Jewish Entertainment
Jewish Actors, Playwrights, Comedians, Musicians

Daniel Radcliffe
Jewish Name - Daniel Jacob Radcliffe
Harry Potter

Daniel Jacob Radcliffe is an English actor who rose to prominence playing the title character in the Harry Potter film series.

Daniel Radcliffe made his acting debut at age ten in BBC One's 1999 television movie David Copperfield, followed by his film debut in 2001's The Tailor of Panama. At age eleven Daniel Radcliffe was cast as the title character in the first Harry Potter film, and starred in the series for ten years until the release of the eighth and final film in July 2011. Daniel Radcliffe also began to branch out to stage acting in 2007, starring in the London and New York productions of the play Equus and in the 2011 Broadway revival of the musical How to Succeed in Business Without Really Trying. In addition, Daniel Radcliffe has starred in 2007's December Boys and the 2012 hit horror film The Woman in Black. Daniel Radcliffe will play beat poet Allen Ginsberg in 2013 indie film Kill Your Darlings.

 

Daniel Radcliffe has contributed to many charities, including Demelza House Children's Hospice and The Trevor Project. Daniel Radcliffe has also made public service announcements for the latter. In 2011, Daniel Radcliffe was awarded the Trevor Project's "Hero Award".

Early life and education

Daniel Radcliffe was born on 23 July 1989 in West London, England,[1] the only child of Alan George Daniel Radcliffe, a literary agent, and Marcia Jeannine Gresham (née Marcia Gresham Jacobson), a casting agent who was involved in several films for the BBC, including The Inspector Lynley Mysteries and Walk Away And I Stumble.[2][3] Radcliffe's father, originally from Northern Ireland, is Protestant.[4] Radcliffe's mother is Jewish, and her family had come from South Africa, Poland, and Russia (she was born in South Africa and raised in Westcliff-on-Sea, Essex).[5][6][7] Daniel Radcliffe was raised without religion.[8] Daniel Radcliffe first expressed a desire to act at the age of five,[9] and in December 1999, aged ten, Daniel Radcliffe made his acting debut in the BBC One's televised two-part adaptation of the Charles Dickens novel David Copperfield, portraying the title character as a young boy.[10]

Daniel Radcliffe was educated at two independent schools for boys:[11] at Sussex House School, a day school in Cadogan Square in Chelsea in London,[12] followed by the City of London School,[13] a day school on the North Bank of the River Thames in London's financial district, known as the City of London.

Following the release of the first Harry Potter movie, attending school became hard for Daniel Radcliffe, with some fellow pupils becoming hostile. Daniel Radcliffe said it was people just trying to "have a crack at the kid that plays Harry Potter" rather than jealousy.[14] As his acting career began to consume his schedule, Daniel Radcliffe continued his education through on-set tutors. Daniel Radcliffe admitted Daniel Radcliffe was not very good at school, considered it useless, and found the work to be "really, really difficult";[11] however, Daniel Radcliffe did achieve A grades in the three A-levels that Daniel Radcliffe sat in 2006, but then decided to take a break from education and did not go to college or university.[15] Part of the reason was that Daniel Radcliffe already knew Daniel Radcliffe wanted to act and write, and that it would be difficult to have a normal college experience. "The paparazzi, they’d love it," Daniel Radcliffe told Details magazine in 2007. "If there were any parties going on, they’d be tipped off as to where they were".[14]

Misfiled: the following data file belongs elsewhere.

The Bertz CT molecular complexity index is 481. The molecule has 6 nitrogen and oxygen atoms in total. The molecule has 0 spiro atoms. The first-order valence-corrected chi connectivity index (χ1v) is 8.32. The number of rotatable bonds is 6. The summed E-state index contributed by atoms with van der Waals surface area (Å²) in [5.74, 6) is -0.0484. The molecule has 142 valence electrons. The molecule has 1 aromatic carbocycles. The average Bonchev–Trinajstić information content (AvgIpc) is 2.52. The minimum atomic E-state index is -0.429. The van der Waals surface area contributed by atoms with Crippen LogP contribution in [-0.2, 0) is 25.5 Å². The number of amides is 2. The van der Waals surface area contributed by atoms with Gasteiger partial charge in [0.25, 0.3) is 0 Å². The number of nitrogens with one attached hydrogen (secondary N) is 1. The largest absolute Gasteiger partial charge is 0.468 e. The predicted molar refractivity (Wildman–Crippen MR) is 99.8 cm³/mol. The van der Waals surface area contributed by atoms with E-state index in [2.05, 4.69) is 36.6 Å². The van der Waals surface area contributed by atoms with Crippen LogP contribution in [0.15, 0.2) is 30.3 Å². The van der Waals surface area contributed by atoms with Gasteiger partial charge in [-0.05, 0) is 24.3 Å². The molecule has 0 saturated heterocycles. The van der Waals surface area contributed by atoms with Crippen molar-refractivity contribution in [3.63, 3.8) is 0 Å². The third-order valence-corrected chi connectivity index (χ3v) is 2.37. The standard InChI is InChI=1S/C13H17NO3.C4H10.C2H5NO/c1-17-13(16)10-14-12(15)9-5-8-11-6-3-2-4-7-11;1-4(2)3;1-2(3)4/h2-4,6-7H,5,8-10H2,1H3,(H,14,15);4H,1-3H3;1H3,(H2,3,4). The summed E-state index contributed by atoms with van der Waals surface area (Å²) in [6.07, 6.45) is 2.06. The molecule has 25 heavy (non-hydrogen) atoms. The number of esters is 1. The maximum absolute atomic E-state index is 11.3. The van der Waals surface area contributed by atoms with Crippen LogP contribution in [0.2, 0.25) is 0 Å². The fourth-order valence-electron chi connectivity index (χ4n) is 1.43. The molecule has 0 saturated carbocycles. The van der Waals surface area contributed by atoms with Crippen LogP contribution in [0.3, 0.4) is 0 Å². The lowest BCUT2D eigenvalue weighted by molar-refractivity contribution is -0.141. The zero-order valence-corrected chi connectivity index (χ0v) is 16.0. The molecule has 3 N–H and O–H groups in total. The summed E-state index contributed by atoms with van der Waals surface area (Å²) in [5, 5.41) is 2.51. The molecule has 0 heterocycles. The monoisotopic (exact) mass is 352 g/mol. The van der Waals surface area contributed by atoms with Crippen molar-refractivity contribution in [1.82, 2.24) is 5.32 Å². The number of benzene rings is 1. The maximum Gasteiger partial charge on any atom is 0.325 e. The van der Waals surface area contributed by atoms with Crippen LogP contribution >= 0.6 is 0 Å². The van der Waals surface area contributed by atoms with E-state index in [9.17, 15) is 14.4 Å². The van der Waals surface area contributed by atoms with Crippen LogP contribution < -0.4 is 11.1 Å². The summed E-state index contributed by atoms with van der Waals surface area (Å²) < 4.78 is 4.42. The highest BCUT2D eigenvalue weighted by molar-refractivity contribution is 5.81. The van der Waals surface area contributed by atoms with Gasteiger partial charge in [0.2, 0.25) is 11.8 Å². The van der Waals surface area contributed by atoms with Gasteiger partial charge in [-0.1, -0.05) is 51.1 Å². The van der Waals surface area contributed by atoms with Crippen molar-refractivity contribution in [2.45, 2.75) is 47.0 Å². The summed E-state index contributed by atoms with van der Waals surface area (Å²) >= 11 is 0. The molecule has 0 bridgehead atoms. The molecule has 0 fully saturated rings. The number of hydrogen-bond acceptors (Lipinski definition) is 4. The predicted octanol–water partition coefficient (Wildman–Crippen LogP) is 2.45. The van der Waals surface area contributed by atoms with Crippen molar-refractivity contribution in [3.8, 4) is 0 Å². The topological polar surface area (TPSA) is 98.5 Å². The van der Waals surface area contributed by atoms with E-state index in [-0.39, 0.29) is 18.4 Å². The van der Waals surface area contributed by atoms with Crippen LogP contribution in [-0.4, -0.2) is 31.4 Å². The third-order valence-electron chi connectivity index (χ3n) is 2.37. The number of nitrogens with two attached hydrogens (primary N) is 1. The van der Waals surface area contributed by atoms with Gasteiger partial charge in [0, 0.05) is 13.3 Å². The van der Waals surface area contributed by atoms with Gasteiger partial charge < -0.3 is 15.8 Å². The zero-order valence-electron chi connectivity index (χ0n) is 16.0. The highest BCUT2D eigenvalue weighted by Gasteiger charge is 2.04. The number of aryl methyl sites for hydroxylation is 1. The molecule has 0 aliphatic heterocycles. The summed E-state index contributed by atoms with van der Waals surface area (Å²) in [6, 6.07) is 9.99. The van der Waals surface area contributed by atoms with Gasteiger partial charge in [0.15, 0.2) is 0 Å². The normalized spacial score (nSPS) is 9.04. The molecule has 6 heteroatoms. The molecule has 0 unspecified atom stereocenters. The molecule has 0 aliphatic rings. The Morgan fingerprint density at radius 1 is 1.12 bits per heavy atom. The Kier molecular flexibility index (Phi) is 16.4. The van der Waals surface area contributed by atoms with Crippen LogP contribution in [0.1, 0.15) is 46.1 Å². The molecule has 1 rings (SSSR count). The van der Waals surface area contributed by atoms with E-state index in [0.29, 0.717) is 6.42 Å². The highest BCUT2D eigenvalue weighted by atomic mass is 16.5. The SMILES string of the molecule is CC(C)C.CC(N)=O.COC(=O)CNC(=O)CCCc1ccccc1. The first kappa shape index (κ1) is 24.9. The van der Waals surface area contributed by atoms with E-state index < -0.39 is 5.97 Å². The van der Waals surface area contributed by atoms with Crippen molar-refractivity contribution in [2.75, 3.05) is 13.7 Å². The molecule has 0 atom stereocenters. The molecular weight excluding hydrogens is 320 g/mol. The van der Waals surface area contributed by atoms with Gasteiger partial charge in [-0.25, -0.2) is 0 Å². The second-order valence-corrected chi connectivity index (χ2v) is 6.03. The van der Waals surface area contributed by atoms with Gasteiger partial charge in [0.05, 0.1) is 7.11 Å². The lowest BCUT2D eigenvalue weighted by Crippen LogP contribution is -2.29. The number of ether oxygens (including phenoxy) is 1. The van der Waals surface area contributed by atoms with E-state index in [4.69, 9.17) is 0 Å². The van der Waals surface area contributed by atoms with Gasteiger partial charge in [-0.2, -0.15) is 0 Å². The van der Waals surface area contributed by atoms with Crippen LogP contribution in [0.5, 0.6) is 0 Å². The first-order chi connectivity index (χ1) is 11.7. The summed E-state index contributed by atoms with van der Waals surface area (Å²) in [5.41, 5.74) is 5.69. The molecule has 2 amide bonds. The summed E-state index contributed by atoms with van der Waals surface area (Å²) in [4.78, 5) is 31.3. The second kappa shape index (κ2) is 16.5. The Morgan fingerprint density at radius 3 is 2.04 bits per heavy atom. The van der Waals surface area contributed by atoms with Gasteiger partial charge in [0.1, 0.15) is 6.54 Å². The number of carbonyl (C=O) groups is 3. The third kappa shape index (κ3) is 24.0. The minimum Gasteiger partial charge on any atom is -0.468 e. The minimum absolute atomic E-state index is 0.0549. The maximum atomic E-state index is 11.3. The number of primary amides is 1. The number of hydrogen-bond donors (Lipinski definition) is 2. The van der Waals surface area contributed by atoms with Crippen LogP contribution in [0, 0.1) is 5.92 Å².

Career

Harry Potter

In 2000 producer David Heyman asked Daniel Radcliffe to audition for the role of Harry Potter for the film adaptation of Harry Potter and the Philosopher's Stone, the best-selling book by British author J. K. Rowling.[16][17] Rowling had been searching for an unknown British actor to personify the character; however, Radcliffe's parents did not want him to audition for the role, as the contract required shooting all seven films in Los Angeles, California, and so they did not tell him.[18] The movie's director Chris Columbus recalled thinking, "This is what I want. This is Harry Potter", after Daniel Radcliffe saw a video of the young actor in David Copperfield.[18] Eight months later, and after several auditions, Daniel Radcliffe was selected to play the part.[19] Rowling also endorsed the selection saying, "I don't think Chris Columbus could have found a better Harry."[20] Radcliffe's parents originally turned down the offer, as they had been told that it would involve six films shot in Los Angeles.[21] Warner Bros. instead offered Daniel Radcliffe a two-movie contract with shooting in the UK though,[18] when signing up, Daniel Radcliffe was unsure if Daniel Radcliffe would do any more pictures.[22]

The release of Harry Potter and the Philosopher's Stone (released as Harry Potter and the Sorcerer's Stone in the United States) took place in 2001. The story follows Harry, a young boy who learns Daniel Radcliffe is a wizard and is sent to Hogwarts School of Witchcraft and Wizardry to begin his education; gaining the help of friends Ron (Rupert Grint) and Hermione (Emma Watson) along the way. Daniel Radcliffe received a seven figure salary for the lead role, but asserted that the fee was "not that important" to him;[23] his parents chose to invest the money for him.[18] The film broke records for opening-day sales and opening-weekend takings, becoming the highest-grossing film of 2001. With a total of US$974 million in ticket sales, Philosopher's Stone stands as the second most commercially successful in the series behind Harry Potter and the Deathly Hallows – Part 2, the final instalment.[24] The adaptation was met with positive reviews and critics took notice of Daniel Radcliffe:[25] "Daniel Radcliffe is the embodiment of every reader's imagination. It is wonderful to see a young hero who is so scholarly looking and filled with curiosity and who connects with very real emotions, from solemn intelligence and the delight of discovery to deep family longing," wrote Bob Graham of the San Francisco Chronicle.[26]